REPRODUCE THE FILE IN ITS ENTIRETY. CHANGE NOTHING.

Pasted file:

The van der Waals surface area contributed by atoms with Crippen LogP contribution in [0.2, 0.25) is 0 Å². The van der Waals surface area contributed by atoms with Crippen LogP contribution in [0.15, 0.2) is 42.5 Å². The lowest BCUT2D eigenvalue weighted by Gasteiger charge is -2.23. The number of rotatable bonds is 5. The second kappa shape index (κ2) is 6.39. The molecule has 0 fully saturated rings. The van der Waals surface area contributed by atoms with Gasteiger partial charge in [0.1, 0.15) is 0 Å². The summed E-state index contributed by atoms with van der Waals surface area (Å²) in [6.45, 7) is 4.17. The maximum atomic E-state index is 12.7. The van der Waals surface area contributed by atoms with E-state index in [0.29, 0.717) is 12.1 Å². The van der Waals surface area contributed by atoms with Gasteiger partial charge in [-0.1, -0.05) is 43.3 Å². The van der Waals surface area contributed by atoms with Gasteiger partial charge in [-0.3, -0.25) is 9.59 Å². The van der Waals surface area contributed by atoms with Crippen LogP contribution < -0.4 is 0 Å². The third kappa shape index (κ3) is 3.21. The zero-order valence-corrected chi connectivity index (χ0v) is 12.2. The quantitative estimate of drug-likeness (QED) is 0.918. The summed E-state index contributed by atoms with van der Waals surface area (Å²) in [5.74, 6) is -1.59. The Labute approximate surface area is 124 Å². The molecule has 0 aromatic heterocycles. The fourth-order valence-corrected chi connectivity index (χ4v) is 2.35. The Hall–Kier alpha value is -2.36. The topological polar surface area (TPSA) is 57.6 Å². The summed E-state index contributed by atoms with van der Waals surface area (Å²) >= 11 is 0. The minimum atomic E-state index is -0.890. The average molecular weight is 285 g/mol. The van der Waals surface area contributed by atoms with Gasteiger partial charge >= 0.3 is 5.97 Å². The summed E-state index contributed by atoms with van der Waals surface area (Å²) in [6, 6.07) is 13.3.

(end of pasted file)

The van der Waals surface area contributed by atoms with Crippen LogP contribution in [0.2, 0.25) is 0 Å². The van der Waals surface area contributed by atoms with Crippen LogP contribution in [0.15, 0.2) is 42.5 Å². The lowest BCUT2D eigenvalue weighted by Gasteiger charge is -2.23. The number of rotatable bonds is 5. The second kappa shape index (κ2) is 6.39. The molecule has 0 fully saturated rings. The van der Waals surface area contributed by atoms with Gasteiger partial charge in [0.1, 0.15) is 0 Å². The summed E-state index contributed by atoms with van der Waals surface area (Å²) in [6.45, 7) is 4.17. The maximum atomic E-state index is 12.7. The van der Waals surface area contributed by atoms with E-state index in [0.29, 0.717) is 12.1 Å². The van der Waals surface area contributed by atoms with Gasteiger partial charge in [-0.1, -0.05) is 43.3 Å². The van der Waals surface area contributed by atoms with Gasteiger partial charge in [-0.3, -0.25) is 9.59 Å². The van der Waals surface area contributed by atoms with Crippen LogP contribution < -0.4 is 0 Å². The third kappa shape index (κ3) is 3.21. The zero-order valence-corrected chi connectivity index (χ0v) is 12.2. The quantitative estimate of drug-likeness (QED) is 0.918. The summed E-state index contributed by atoms with van der Waals surface area (Å²) in [5.74, 6) is -1.59. The Labute approximate surface area is 124 Å². The molecule has 0 aromatic heterocycles. The fourth-order valence-corrected chi connectivity index (χ4v) is 2.35. The Hall–Kier alpha value is -2.36. The topological polar surface area (TPSA) is 57.6 Å². The summed E-state index contributed by atoms with van der Waals surface area (Å²) >= 11 is 0. The minimum atomic E-state index is -0.890. The average molecular weight is 285 g/mol. The van der Waals surface area contributed by atoms with Gasteiger partial charge >= 0.3 is 5.97 Å². The summed E-state index contributed by atoms with van der Waals surface area (Å²) in [6, 6.07) is 13.3.